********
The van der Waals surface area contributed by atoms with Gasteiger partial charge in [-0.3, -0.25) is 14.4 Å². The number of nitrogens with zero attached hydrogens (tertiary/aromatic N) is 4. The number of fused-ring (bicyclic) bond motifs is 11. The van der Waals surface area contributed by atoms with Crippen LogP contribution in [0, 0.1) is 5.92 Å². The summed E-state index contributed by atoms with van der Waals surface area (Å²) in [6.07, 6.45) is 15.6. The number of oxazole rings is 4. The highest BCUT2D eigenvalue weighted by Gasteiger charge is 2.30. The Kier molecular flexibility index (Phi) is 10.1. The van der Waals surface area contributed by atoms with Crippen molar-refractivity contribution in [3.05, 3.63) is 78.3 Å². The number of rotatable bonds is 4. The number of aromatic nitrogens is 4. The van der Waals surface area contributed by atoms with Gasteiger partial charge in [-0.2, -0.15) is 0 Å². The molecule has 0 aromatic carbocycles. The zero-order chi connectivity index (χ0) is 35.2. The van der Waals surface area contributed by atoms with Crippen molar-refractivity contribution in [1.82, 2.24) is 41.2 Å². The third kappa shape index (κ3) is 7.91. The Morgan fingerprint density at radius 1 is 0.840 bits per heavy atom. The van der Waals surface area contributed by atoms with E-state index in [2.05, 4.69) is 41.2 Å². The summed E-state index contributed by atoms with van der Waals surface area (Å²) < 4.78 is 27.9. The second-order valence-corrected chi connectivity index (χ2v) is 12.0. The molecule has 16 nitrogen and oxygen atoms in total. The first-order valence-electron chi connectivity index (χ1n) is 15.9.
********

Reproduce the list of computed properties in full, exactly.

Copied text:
The van der Waals surface area contributed by atoms with Gasteiger partial charge in [-0.3, -0.25) is 14.4 Å². The number of nitrogens with zero attached hydrogens (tertiary/aromatic N) is 4. The number of fused-ring (bicyclic) bond motifs is 11. The van der Waals surface area contributed by atoms with Crippen LogP contribution in [0, 0.1) is 5.92 Å². The summed E-state index contributed by atoms with van der Waals surface area (Å²) in [6.07, 6.45) is 15.6. The number of oxazole rings is 4. The highest BCUT2D eigenvalue weighted by Gasteiger charge is 2.30. The Kier molecular flexibility index (Phi) is 10.1. The van der Waals surface area contributed by atoms with Crippen molar-refractivity contribution in [3.05, 3.63) is 78.3 Å². The number of rotatable bonds is 4. The number of aromatic nitrogens is 4. The van der Waals surface area contributed by atoms with Gasteiger partial charge in [-0.2, -0.15) is 0 Å². The molecule has 0 aromatic carbocycles. The zero-order chi connectivity index (χ0) is 35.2. The van der Waals surface area contributed by atoms with Crippen molar-refractivity contribution in [1.82, 2.24) is 41.2 Å². The third kappa shape index (κ3) is 7.91. The Morgan fingerprint density at radius 1 is 0.840 bits per heavy atom. The van der Waals surface area contributed by atoms with E-state index in [2.05, 4.69) is 41.2 Å². The summed E-state index contributed by atoms with van der Waals surface area (Å²) < 4.78 is 27.9. The second-order valence-corrected chi connectivity index (χ2v) is 12.0. The molecule has 16 nitrogen and oxygen atoms in total. The first-order valence-electron chi connectivity index (χ1n) is 15.9.